More from Tallis against the mania for neural reductionism

Here is a review by Raymond Tallis of two recent books arguing for more sophisticated discussions about the mysteries of consciousness – i.e., discussions amounting to more than, “Hey, when I show the subject Rothko paintings, *that* part of the brain lights up!”. Representative quote from the review:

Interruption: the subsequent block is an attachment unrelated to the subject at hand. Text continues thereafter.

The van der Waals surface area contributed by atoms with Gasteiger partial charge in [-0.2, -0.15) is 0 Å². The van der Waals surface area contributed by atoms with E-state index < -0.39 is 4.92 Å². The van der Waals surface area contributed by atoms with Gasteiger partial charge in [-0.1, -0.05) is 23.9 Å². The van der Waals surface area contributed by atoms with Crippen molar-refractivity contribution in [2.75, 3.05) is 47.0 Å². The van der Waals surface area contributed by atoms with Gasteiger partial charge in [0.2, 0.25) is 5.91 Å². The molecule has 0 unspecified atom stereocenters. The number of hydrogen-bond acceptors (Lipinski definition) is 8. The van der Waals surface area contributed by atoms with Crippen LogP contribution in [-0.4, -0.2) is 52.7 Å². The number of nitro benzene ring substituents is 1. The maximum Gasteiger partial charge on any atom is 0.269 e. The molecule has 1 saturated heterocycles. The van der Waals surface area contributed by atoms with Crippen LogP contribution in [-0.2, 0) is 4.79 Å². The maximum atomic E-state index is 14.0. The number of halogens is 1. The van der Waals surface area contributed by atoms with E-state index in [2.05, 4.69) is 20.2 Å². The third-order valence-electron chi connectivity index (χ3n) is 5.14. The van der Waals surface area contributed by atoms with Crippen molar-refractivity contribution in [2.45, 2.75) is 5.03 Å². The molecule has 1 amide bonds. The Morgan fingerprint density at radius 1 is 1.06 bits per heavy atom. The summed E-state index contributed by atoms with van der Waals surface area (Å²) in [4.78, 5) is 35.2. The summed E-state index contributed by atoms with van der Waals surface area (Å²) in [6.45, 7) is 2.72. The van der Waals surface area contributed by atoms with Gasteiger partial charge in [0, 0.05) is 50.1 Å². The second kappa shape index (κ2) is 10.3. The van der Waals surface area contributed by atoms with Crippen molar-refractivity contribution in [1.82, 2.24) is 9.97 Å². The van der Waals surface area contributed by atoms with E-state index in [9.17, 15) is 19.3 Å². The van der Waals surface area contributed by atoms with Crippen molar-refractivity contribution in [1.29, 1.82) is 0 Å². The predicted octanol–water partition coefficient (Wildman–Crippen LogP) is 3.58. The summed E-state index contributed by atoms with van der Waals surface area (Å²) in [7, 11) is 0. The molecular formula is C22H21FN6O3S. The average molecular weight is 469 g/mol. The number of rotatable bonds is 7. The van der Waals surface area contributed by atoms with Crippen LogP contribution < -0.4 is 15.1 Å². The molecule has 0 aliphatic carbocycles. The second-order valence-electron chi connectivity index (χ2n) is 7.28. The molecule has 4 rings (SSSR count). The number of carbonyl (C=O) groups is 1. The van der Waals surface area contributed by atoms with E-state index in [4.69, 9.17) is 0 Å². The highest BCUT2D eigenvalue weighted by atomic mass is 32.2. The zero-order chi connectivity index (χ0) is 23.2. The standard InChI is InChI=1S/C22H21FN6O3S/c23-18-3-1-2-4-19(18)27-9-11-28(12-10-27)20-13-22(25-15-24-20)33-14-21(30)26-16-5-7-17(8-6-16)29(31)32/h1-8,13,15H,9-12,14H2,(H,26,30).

A brain in good working order is, of course, a necessary condition of every aspect of human consciousness, from basic perception to the most complex constructed sense of self. It does not follow that this is the whole story of our nature—that we are just brains in some kind of working order. Many aspects of everyday human consciousness elude neural reduction. For we belong to a boundless, infinitely elaborated community of minds that has been forged out of a trillion cognitive handshakes over hundreds of thousands of years. This community is the theater of our daily existence. It separates life in the jungle from life in the office, and because it is a community of minds, it cannot be inspected by looking at the activity of the solitary brain.

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